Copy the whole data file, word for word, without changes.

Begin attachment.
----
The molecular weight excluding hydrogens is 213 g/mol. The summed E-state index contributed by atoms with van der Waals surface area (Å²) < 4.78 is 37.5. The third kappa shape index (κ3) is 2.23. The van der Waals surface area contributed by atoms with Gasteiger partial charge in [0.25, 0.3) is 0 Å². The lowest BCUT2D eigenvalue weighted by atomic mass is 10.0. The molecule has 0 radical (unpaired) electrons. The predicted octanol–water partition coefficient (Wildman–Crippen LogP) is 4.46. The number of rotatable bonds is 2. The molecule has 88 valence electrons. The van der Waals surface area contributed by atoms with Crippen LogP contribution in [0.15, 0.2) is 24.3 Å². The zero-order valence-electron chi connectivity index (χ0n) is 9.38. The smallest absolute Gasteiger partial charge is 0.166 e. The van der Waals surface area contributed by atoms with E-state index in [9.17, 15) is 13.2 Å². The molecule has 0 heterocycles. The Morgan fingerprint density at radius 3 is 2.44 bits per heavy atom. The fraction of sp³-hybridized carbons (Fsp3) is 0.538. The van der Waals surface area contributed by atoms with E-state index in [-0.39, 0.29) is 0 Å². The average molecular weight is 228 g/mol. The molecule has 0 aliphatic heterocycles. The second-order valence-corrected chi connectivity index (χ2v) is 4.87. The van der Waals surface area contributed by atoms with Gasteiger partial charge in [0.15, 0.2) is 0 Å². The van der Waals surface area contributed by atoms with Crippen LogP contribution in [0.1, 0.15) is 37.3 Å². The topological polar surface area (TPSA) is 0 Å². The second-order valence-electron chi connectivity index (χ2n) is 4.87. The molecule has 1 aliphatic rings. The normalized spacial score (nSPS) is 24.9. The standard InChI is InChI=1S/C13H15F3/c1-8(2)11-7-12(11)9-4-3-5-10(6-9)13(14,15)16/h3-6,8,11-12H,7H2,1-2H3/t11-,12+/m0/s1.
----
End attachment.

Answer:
The molecular weight excluding hydrogens is 213 g/mol. The summed E-state index contributed by atoms with van der Waals surface area (Å²) < 4.78 is 37.5. The third kappa shape index (κ3) is 2.23. The van der Waals surface area contributed by atoms with Gasteiger partial charge in [0.25, 0.3) is 0 Å². The lowest BCUT2D eigenvalue weighted by atomic mass is 10.0. The molecule has 0 radical (unpaired) electrons. The predicted octanol–water partition coefficient (Wildman–Crippen LogP) is 4.46. The number of rotatable bonds is 2. The molecule has 88 valence electrons. The van der Waals surface area contributed by atoms with Crippen LogP contribution in [0.15, 0.2) is 24.3 Å². The zero-order valence-electron chi connectivity index (χ0n) is 9.38. The smallest absolute Gasteiger partial charge is 0.166 e. The van der Waals surface area contributed by atoms with E-state index in [9.17, 15) is 13.2 Å². The molecule has 0 heterocycles. The Morgan fingerprint density at radius 3 is 2.44 bits per heavy atom. The fraction of sp³-hybridized carbons (Fsp3) is 0.538. The van der Waals surface area contributed by atoms with E-state index in [-0.39, 0.29) is 0 Å². The average molecular weight is 228 g/mol. The molecule has 0 aliphatic heterocycles. The second-order valence-corrected chi connectivity index (χ2v) is 4.87. The van der Waals surface area contributed by atoms with Gasteiger partial charge in [0.15, 0.2) is 0 Å². The van der Waals surface area contributed by atoms with Crippen LogP contribution in [0.1, 0.15) is 37.3 Å². The topological polar surface area (TPSA) is 0 Å². The second-order valence-electron chi connectivity index (χ2n) is 4.87. The molecule has 1 aliphatic rings. The normalized spacial score (nSPS) is 24.9. The standard InChI is InChI=1S/C13H15F3/c1-8(2)11-7-12(11)9-4-3-5-10(6-9)13(14,15)16/h3-6,8,11-12H,7H2,1-2H3/t11-,12+/m0/s1.